In summary, it seems to me that true specialists tend to gain their expertise at one thing at the cost of being unable to perceive and appreciate the totality of life. That’s a harsh trade-off. I’m not saying it cannot be worth it, but I’m also not at all convinced this should be the generally recommended path for personal development. If I imagine turning either one of the aforementioned environments into my life long mode of living, I think I would seriously consider shooting myself. Tony MacAlpine and Rickson Gracie might disagree, but I don’t see how this extreme form of one-mindedness is the path to a better, more meaningful life.
2. Counterargument: A True One Thing Philosophy is Not Very Sustainable
The one thing idea seems very convincing on paper as it is so straightforward: You just put all your eggs in one basket and then you watch that basket (paraphrasing Mark Twain). But if this is really true, if you completely focus your life around just one thing, this can turn into a very shortlived project really quick. It sounds trivial, but what about health? Namely, what about learning how to cook healthy? What about exercising and walking? What about sleeping more and avoiding stress? What about cultivating high quality social relationships to keep you sane and happy?
This might sound like a somewhat constructed argument, but it’s not. One thing people really tend to ignore these things, possibly even more than “normal” people. But if you do so, there WILL be a price to pay in the long run. Focusing on one thing over healthy living will naturaly cut your journey short. There are so many cases in point, I don’t even know where to start… So here are just a few names:
Musicians: Wolfgang Amadeus Mozart (1756-1791, viral or bacterical infection); Franz Schubert (1797-1828, infection); Felix Mendelssohn-Bartholdy (1809-1847, stroke); Frederic Chopin (1810-1849, tuberculosis); John Coltrane (1926-1967, liver cancer); Jimi Hendrix (1942-1970, suffocation because of substance abuse); Kurt Cobain (1967-1994, suicide).
Writers: Jane Austen (1775-1817, unkown); John Keats (1795-1821, tuberculosis); Emily Bronte (1818-1848, pneumonia); Oscar Wilde (1854-1900, meningitis); Arthur Rimbaud (1854-1891, cancer); George Orwell (1903-1950, tuberculosis); Jack Kerouac (1922-1969, substance abuse); David Foster Wallace (1962-2008, suicide).
Visual Artists: Raphael (1483-1520, unknown); Vincent van Gogh (1853–1890, suicide); Egon Schiele (1890–1918, spanish influenza); Yves Klein (1928–1962, heart attack); Jean-Michel Basquiat (1960–1988, heroine overdose); Dash Snow (1981-2009, heroine overdose).
Still think this is trivial?
Granted, with some of these names, it could be argued that they were just victims of the medical conditions of their time. But it could be argued just as well that the majority of these people never made a true effort to improve their health or to become more resilient, physically AND mentally, since they were so focused on their one thing. So while other people lived through tuberculosis or depression, they didn’t.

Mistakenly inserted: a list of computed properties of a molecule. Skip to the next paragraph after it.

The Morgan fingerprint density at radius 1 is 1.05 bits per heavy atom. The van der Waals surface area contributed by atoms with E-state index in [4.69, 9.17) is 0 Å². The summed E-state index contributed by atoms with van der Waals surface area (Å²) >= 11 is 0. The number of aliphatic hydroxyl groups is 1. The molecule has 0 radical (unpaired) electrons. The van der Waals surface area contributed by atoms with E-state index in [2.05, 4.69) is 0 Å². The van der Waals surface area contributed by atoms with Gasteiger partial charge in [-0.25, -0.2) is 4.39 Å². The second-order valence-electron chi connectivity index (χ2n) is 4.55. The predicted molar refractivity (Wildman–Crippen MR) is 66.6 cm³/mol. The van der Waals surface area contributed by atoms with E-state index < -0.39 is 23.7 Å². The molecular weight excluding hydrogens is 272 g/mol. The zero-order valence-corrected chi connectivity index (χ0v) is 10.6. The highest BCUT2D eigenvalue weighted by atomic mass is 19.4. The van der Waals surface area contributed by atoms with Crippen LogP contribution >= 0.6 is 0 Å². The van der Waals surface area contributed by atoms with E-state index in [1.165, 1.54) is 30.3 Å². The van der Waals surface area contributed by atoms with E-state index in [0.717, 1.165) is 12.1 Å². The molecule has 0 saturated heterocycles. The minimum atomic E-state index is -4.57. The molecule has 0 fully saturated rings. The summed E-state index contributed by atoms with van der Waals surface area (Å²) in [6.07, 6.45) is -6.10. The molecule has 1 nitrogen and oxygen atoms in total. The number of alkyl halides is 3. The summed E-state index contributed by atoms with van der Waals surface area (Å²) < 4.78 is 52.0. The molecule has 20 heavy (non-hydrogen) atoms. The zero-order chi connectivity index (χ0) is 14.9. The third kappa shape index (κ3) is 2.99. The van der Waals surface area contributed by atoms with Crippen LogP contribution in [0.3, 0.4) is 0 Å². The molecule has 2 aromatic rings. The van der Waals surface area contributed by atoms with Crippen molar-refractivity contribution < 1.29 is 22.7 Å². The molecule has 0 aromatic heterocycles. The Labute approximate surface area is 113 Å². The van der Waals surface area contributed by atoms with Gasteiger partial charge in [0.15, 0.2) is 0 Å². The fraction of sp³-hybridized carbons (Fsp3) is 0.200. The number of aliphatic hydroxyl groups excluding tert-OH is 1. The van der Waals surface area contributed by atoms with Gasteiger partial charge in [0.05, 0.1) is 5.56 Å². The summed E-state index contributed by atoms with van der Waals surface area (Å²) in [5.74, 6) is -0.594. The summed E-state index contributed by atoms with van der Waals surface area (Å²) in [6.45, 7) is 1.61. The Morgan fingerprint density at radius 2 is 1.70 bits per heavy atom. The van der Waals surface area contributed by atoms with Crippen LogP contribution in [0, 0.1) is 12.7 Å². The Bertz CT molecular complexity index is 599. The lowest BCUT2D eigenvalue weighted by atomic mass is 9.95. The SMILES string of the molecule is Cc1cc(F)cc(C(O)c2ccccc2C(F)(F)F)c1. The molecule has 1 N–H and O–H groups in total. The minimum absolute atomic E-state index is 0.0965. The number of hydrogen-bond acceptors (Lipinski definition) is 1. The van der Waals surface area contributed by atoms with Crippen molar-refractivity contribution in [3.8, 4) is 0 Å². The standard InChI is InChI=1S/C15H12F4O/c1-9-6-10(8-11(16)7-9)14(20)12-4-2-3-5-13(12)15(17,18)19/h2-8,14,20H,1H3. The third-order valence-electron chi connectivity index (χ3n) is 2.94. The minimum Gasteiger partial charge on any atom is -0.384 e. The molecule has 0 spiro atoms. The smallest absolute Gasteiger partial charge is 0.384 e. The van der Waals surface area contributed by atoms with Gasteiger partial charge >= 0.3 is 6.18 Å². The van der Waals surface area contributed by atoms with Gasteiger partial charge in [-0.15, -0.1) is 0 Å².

I was very interested to see how the Gary Keller book resolves that problem, but was actually a bit disappointed. The book is very wishy-washy on the matter. In the “philosophy” part of the book, the authors argue for a pure one thing approach. Find your one thing, focus on that and just that. Get very good at it and eventually, reap the results. But later on in the book, they suddenly introduce all kinds of add-on activities you should also be doing, such as eating healthy, paying attention to your sleep, exercising, spending quality time with loved ones, devoloping a morning ritual, going on vacation regularly, and making sure you cover the 7 key areas of life, like taking care of your finances and your spiritual development etc. Quite the list, eh?
So as a reader, I cannot help but wonder: Which one is it now? Do you want me to focus all my energies on one thing, to excel at that thing? Or do you want me to live an exemplary balanced life, that pays attention to important areas like health and finances, but is not very focused on one thing, but rather a little bit of everything? I suspect that the authors added the health and balance part precisely because they didn’t want to be accused of promoting an “unhealthy” one-sided philosophy – but in the proccess, they undermined the strength of their original argument.
3. Counterargument: It’s Not Either/Or
I think we are now getting to the heart of the problem. The way the book constructs the argument, at least in the initial “philosophy” part, is very misleading. There are not just the two options of either leading a streamlined one thing life, or a scattered, all-over-the-place type of life. Certainly, these two options exist and many people fall into one of these two – but they are the EXTREMES. But if that is true, it also follows that there is a continuum of other options in between the two extremes.
It ultimately comes down to 3 elements: Available resources, number of projects and the cost of these projects. Available resources refers to things like time, mental or physical energy and money. The number of projects marks the number of things that you will split your resources over – and therefore diminish the attention each extra project receives. On top of that, not every project is created equal. Becoming the next Paganini will take more time and effort than becoming excellent at beer pong.
But within these variables, an endless number of combinations are possible, some leaning more towards the one thing end of the spectrum and some more going down the all-things-at-once road. And I’m saying these in between options might actually be where it’s at.
To make this a little bit more tangible, here is an example. If John Coltrane chose to dedicate every minute of his life awake to music, that’s obviously the one thing approach. And when John Smith chooses to stretch himself thin by working on 10-20 projects at the same time, e.g. his job, the relationship with his wife, his children, his friends, his church, his softball team, his nightly reading, watching football on Saturdays, charity work and so on, that’s obviously the all-things-at-once approach. But if those are the two ends of the spectrum, why is it so hard to imagine that there are people who do a few, maybe 3-4 things, very well? And who might come up with something new, exactly because they have several things to draw on which they can combine in new, unheard ways?